Type 2 Diabetes and Beta-Blockers, What You Should Know
When you think about risk factors for type 2 diabetes, obesity, high blood pressure, and inactivity may come to mind. One lesser known factor is use of beta-blockers, but not all of the drugs in this class may raise the chances of developing type 2 diabetes.
Some beta-blockers increase diabetes risk
Beta-blockers (aka, beta-adrenergic blocking agents or beta antagonists) have been on the market for about six decades. The first clinically beneficial beta-blocker to enter the market was propranolol, which was prescribed to treat angina pectoris, a condition in which the heart's need for oxygen exceeds the available supply.
Since then, propranolol and other beta-blockers have been developed and prescribed most often for arrhythmias (abnormal heart rhythms), atrial fibrillation (irregular heart rhythms), high blood pressure, and heart attack, and less often for migraines, anxiety, overactive thyroid, and glaucoma. Beta-blockers work by slowing the heart beat and reducing contractions of blood vessels in the heart, brain, and throughout the body.
According to cardiologist Ragaendra R. Baliga at The Ohio State University Wexner Medical Center, "Studies show that older beta- blockers can increase a patient's risk of type 2 diabetes by more than 25 percent." While raising the risk of diabetes is not good for anyone, it is especially damaging for individuals who already have conditions that affect the heart and vascular system.
In a recent issue of Heart Failure Clinics, Baliga explained that "older beta-blockers are doubled-edged swords. They save lives, but you want to avoid complications down the road, like diabetes." When some beta-blockers are used for a long time, they may have a negative impact on insulin sensitivity and lipid profiles, as well as cause weight gain, all risk factors for diabetes.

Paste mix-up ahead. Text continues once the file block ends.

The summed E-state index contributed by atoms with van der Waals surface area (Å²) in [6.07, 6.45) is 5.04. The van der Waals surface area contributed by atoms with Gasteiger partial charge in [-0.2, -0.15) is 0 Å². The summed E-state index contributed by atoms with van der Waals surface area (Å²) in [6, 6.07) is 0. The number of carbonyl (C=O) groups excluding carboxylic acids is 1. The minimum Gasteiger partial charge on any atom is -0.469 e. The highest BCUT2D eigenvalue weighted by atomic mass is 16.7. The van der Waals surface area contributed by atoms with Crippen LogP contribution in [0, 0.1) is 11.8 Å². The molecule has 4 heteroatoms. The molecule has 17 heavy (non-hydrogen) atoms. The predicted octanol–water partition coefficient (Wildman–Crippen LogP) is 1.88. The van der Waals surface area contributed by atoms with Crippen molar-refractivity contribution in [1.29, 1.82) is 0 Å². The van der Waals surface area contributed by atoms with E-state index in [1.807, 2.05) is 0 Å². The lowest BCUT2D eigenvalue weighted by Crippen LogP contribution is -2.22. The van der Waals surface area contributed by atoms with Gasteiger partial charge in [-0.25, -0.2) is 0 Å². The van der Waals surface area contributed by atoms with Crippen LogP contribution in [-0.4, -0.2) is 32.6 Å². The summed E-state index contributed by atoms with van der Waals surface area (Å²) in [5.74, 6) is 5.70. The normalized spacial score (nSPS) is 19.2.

Among the older beta-blockers are atenolol (Tenormin), metoprolol (Lopressor), and propranolol (Inderal LA). Baliga noted that when patients have no other limitations, he considers prescribing newer beta-blockers, such as carvedilol (Coreg), rather than the older drugs. Recent research has suggested carvedilol may improve the efficiency of insulin and thus help prevent diabetes.
Not all research has shown an increased risk of diabetes associated with older beta-blockers, however. A 2011 study from Tulane University explored the risk of new-onset diabetes among individuals with high blood pressure who were starting therapy with carvedilol or other beta-blockers (i.e., atenolol, metoprolol).
Among the 3,084 patients who took carvedilol and the 9,252 who took the other beta-blockers, the rate of new-onset diabetes during the mean follow-up period of 12.8 and 14.8 months, respectively, was 3.16 per 100 person-years in the carvedilol group and 3.36 in the other beta-blocker group.
Therefore, the authors concluded that the risk of new-onset type 2 diabetes among patients with high blood pressure was similar between the newer beta-blocker (carvedilol) and older beta-blockers.
The bottom line
The new report indicates there may be an increased risk of type 2 diabetes among people who take the older beta-blockers on the market. However, Baliga emphasized that anyone who is taking beta-blockers should not stop or switch their medication without first consulting their healthcare provider about the potential for type 2 diabetes and which medications may be more appropriate.